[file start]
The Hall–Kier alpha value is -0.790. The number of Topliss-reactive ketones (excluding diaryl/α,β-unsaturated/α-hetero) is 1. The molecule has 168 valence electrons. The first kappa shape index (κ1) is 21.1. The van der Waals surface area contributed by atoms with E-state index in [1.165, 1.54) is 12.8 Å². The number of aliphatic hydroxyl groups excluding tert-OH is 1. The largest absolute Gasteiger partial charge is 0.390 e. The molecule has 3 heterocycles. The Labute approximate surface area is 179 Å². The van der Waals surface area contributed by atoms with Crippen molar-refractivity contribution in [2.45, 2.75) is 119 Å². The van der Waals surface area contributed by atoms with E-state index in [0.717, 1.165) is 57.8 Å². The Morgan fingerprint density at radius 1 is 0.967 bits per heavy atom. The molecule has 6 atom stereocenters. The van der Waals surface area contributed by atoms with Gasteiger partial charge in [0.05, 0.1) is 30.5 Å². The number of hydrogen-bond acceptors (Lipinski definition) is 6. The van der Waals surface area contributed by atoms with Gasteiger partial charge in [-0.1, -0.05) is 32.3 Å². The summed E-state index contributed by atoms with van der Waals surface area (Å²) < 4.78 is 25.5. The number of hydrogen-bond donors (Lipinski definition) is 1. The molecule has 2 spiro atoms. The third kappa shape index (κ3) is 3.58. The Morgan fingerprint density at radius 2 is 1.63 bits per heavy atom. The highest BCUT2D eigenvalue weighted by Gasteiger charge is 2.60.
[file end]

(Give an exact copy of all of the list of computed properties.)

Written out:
The Hall–Kier alpha value is -0.790. The number of Topliss-reactive ketones (excluding diaryl/α,β-unsaturated/α-hetero) is 1. The molecule has 168 valence electrons. The first kappa shape index (κ1) is 21.1. The van der Waals surface area contributed by atoms with E-state index in [1.165, 1.54) is 12.8 Å². The number of aliphatic hydroxyl groups excluding tert-OH is 1. The largest absolute Gasteiger partial charge is 0.390 e. The molecule has 3 heterocycles. The Labute approximate surface area is 179 Å². The van der Waals surface area contributed by atoms with Crippen molar-refractivity contribution in [2.45, 2.75) is 119 Å². The van der Waals surface area contributed by atoms with E-state index in [0.717, 1.165) is 57.8 Å². The Morgan fingerprint density at radius 1 is 0.967 bits per heavy atom. The molecule has 6 atom stereocenters. The van der Waals surface area contributed by atoms with Gasteiger partial charge in [0.05, 0.1) is 30.5 Å². The number of hydrogen-bond acceptors (Lipinski definition) is 6. The van der Waals surface area contributed by atoms with Gasteiger partial charge in [-0.1, -0.05) is 32.3 Å². The summed E-state index contributed by atoms with van der Waals surface area (Å²) < 4.78 is 25.5. The number of hydrogen-bond donors (Lipinski definition) is 1. The molecule has 2 spiro atoms. The third kappa shape index (κ3) is 3.58. The Morgan fingerprint density at radius 2 is 1.63 bits per heavy atom. The highest BCUT2D eigenvalue weighted by Gasteiger charge is 2.60.